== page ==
A few weeks ago I reviewed JJ Abrams’ Super 8 for Bad Haven. I’ve never been a huge fan of Abrams’ work (except for Star Trek) and some people felt that it fell short of emulating the great Spielberg movies of their childhood.
I know it’s not really fair to compare movies like that, but Abrams was, quite literally, asking for it with Super 8. It was his ode to Spielberg. A love letter to the adventure stories that held millions of kids in thrall for much of the 70s, 80s and 90s.
So I started wondering; why was Spielberg’s early work so great? What did he put into his films that Abrams failed to evoke with Super 8?
I decided to go back and watch one of Spielberg’s early adventures, but I couldn’t choose any old Spielberg classic. My perspective on most of his movies is warped. I’ve seen E.T., Jaws, Jurassic Park and Indiana Jones far too many times to give any sort of balanced opinion on them. They are such a big part of my cinematic awakening that I doubt I would notice their flaws, never mind critique them.
It had to be something I hadn’t seen in a while, if at all. It had to be Close Encounters of the Third Kind!
I could only remember seeing Close Encounters once and I was no older than 11 or 12 when I watched it. I remember liking it well enough and it’s recognised as a classic so it never really disappeared from my radar, but I was damned if I could actually remember what happened in it. I knew Richard Dreyfuss went to meet some aliens but apart from that it would almost be like watching it for the first time.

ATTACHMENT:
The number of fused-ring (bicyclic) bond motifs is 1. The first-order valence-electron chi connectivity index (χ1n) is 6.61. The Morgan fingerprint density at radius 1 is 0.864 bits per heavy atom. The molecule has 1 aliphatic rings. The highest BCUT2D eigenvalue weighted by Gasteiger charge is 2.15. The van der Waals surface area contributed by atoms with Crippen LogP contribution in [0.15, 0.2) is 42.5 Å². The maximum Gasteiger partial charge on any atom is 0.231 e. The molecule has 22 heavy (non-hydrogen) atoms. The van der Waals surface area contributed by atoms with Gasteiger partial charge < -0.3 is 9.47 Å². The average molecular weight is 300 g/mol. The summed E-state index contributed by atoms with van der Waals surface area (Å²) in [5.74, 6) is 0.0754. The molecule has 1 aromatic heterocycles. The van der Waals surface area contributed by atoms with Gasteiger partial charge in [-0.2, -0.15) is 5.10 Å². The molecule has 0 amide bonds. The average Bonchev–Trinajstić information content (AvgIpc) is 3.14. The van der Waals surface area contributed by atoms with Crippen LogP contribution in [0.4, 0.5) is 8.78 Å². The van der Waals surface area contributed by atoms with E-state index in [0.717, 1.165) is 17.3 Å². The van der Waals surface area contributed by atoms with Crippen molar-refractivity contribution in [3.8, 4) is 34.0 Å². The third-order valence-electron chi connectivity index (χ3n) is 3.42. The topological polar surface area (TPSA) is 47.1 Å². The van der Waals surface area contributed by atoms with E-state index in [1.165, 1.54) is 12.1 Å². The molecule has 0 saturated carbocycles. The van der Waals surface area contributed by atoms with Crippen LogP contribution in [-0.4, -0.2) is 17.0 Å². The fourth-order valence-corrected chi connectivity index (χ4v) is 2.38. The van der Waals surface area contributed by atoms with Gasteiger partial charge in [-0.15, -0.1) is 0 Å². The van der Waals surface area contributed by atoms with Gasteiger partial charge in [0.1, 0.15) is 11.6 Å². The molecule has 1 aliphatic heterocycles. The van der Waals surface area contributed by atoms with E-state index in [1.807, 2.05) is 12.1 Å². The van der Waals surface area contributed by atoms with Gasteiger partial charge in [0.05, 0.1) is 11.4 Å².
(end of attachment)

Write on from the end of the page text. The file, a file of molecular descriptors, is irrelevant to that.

It was perfect for my comparison too. Abrams undoubtedly kept a copy of Close Encounters handy when he was developing Super 8. If there was an answer to questions about Spielberg and Abrams, surely I would find them in CE3K.
Close Encounters of the Third Kind was released in 1977 to critical and commercial acclaim. It followed Spielberg’s first big hit, Jaws, and cemented his standing as a young director to be reckoned with.
The movie stars Richard Dreyfuss as Roy Neary, an electrical lineman from Muncie, Indiana. When a large scale power outage occurs in the area, Roy is called out in the middle of the night to investigate. On a lonely, rural crossroads, Roy has an encounter with a UFO which he then follows in a high speed chase. After Roy’s close encounter, he becomes so obsessed with UFOs that his family leave him and he sets out, determined to find out what was on the ship he encountered and what it wanted with him.
I’ll admit this straight up – I didn’t appreciate CE3K when I first saw it. The irony is that Spielberg shot the movie so that the audience would get a sense of child-like wonder when they watched. I didn’t truly experience that until I watched it as an adult.
I made the point that Super 8 lacked the charm and humour of Spielberg’s classics and I felt totally vidicated when watching CE3K. The sense of innocence and wonder that marks CE3K just doesn’t happen in Super 8. In CE3K Spielberg has us believing that we are witnessing something profound and momentous. Super 8 drops the pretence that it’s character driven pretty early and contents itself with offering us cheap thrills.